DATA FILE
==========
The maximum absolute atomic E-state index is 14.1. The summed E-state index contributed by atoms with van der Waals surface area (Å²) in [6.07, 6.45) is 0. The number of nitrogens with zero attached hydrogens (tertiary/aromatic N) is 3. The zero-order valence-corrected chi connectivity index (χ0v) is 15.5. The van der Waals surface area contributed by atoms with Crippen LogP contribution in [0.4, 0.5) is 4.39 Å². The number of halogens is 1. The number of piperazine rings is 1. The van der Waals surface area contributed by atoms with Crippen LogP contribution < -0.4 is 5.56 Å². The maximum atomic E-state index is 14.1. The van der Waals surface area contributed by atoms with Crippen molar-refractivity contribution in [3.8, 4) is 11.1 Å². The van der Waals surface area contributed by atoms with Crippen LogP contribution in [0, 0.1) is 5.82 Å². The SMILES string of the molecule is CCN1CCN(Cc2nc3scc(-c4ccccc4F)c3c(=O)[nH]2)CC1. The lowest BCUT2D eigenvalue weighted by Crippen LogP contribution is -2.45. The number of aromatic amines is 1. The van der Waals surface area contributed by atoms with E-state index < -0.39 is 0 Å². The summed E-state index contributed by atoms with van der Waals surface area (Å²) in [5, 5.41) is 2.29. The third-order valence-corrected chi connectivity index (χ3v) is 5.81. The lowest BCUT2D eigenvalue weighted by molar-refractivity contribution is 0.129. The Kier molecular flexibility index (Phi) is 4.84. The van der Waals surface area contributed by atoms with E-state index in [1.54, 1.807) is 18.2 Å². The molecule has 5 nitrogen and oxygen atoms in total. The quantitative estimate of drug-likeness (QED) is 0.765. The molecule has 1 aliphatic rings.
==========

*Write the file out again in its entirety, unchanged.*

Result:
The maximum absolute atomic E-state index is 14.1. The summed E-state index contributed by atoms with van der Waals surface area (Å²) in [6.07, 6.45) is 0. The number of nitrogens with zero attached hydrogens (tertiary/aromatic N) is 3. The zero-order valence-corrected chi connectivity index (χ0v) is 15.5. The van der Waals surface area contributed by atoms with Crippen LogP contribution in [0.4, 0.5) is 4.39 Å². The number of halogens is 1. The number of piperazine rings is 1. The van der Waals surface area contributed by atoms with Crippen LogP contribution < -0.4 is 5.56 Å². The maximum atomic E-state index is 14.1. The van der Waals surface area contributed by atoms with Crippen molar-refractivity contribution in [3.8, 4) is 11.1 Å². The van der Waals surface area contributed by atoms with Crippen LogP contribution in [0, 0.1) is 5.82 Å². The SMILES string of the molecule is CCN1CCN(Cc2nc3scc(-c4ccccc4F)c3c(=O)[nH]2)CC1. The lowest BCUT2D eigenvalue weighted by Crippen LogP contribution is -2.45. The number of aromatic amines is 1. The van der Waals surface area contributed by atoms with E-state index < -0.39 is 0 Å². The summed E-state index contributed by atoms with van der Waals surface area (Å²) in [5, 5.41) is 2.29. The third-order valence-corrected chi connectivity index (χ3v) is 5.81. The lowest BCUT2D eigenvalue weighted by molar-refractivity contribution is 0.129. The Kier molecular flexibility index (Phi) is 4.84. The van der Waals surface area contributed by atoms with E-state index in [1.54, 1.807) is 18.2 Å². The molecule has 5 nitrogen and oxygen atoms in total. The quantitative estimate of drug-likeness (QED) is 0.765. The molecule has 1 aliphatic rings.